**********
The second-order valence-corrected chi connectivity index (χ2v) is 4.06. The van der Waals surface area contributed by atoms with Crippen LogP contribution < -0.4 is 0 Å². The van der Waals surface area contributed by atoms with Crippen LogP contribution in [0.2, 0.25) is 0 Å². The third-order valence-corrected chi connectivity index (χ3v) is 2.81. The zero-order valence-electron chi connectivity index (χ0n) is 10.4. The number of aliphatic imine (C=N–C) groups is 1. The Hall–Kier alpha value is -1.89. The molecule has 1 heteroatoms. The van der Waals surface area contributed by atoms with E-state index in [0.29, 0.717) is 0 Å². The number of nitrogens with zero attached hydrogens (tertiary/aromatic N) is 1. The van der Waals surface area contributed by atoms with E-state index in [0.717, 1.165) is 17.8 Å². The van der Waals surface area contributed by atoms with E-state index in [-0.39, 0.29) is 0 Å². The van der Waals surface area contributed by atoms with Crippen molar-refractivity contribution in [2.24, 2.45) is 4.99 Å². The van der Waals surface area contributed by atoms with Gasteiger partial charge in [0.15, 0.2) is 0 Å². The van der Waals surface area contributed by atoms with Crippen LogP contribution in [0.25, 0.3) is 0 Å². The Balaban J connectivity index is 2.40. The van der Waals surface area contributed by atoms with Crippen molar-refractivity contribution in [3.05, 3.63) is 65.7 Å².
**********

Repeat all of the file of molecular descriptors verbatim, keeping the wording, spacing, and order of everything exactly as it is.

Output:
The second-order valence-corrected chi connectivity index (χ2v) is 4.06. The van der Waals surface area contributed by atoms with Crippen LogP contribution < -0.4 is 0 Å². The van der Waals surface area contributed by atoms with Crippen LogP contribution in [0.2, 0.25) is 0 Å². The third-order valence-corrected chi connectivity index (χ3v) is 2.81. The zero-order valence-electron chi connectivity index (χ0n) is 10.4. The number of aliphatic imine (C=N–C) groups is 1. The Hall–Kier alpha value is -1.89. The molecule has 1 heteroatoms. The van der Waals surface area contributed by atoms with E-state index in [0.29, 0.717) is 0 Å². The number of nitrogens with zero attached hydrogens (tertiary/aromatic N) is 1. The van der Waals surface area contributed by atoms with E-state index in [0.717, 1.165) is 17.8 Å². The van der Waals surface area contributed by atoms with E-state index in [-0.39, 0.29) is 0 Å². The van der Waals surface area contributed by atoms with Crippen molar-refractivity contribution in [2.24, 2.45) is 4.99 Å². The van der Waals surface area contributed by atoms with Gasteiger partial charge in [0.15, 0.2) is 0 Å². The van der Waals surface area contributed by atoms with Crippen LogP contribution in [0.25, 0.3) is 0 Å². The Balaban J connectivity index is 2.40. The van der Waals surface area contributed by atoms with Crippen molar-refractivity contribution in [3.05, 3.63) is 65.7 Å².